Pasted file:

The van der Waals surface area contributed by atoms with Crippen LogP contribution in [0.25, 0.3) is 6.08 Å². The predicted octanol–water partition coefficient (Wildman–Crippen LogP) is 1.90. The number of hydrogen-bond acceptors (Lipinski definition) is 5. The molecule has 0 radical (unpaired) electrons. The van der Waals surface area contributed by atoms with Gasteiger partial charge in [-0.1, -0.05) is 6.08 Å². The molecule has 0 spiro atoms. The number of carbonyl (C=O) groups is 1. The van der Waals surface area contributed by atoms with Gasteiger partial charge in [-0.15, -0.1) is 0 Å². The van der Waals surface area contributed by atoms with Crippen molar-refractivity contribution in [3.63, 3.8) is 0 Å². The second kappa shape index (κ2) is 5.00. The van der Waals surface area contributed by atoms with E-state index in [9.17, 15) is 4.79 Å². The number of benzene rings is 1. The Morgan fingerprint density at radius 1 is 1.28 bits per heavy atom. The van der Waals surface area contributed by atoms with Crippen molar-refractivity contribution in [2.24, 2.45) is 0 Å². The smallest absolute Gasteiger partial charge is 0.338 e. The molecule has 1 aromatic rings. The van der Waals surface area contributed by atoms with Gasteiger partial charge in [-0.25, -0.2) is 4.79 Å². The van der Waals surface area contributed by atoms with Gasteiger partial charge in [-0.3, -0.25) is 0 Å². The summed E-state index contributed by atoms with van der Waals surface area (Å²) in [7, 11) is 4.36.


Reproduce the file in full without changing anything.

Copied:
The van der Waals surface area contributed by atoms with Crippen LogP contribution in [0.25, 0.3) is 6.08 Å². The predicted octanol–water partition coefficient (Wildman–Crippen LogP) is 1.90. The number of hydrogen-bond acceptors (Lipinski definition) is 5. The molecule has 0 radical (unpaired) electrons. The van der Waals surface area contributed by atoms with Gasteiger partial charge in [-0.1, -0.05) is 6.08 Å². The molecule has 0 spiro atoms. The number of carbonyl (C=O) groups is 1. The van der Waals surface area contributed by atoms with Gasteiger partial charge in [-0.15, -0.1) is 0 Å². The van der Waals surface area contributed by atoms with Crippen molar-refractivity contribution in [3.63, 3.8) is 0 Å². The second kappa shape index (κ2) is 5.00. The van der Waals surface area contributed by atoms with E-state index in [9.17, 15) is 4.79 Å². The number of benzene rings is 1. The Morgan fingerprint density at radius 1 is 1.28 bits per heavy atom. The van der Waals surface area contributed by atoms with Crippen molar-refractivity contribution in [2.24, 2.45) is 0 Å². The smallest absolute Gasteiger partial charge is 0.338 e. The molecule has 1 aromatic rings. The van der Waals surface area contributed by atoms with Gasteiger partial charge in [-0.25, -0.2) is 4.79 Å². The van der Waals surface area contributed by atoms with Gasteiger partial charge in [-0.3, -0.25) is 0 Å². The summed E-state index contributed by atoms with van der Waals surface area (Å²) in [7, 11) is 4.36.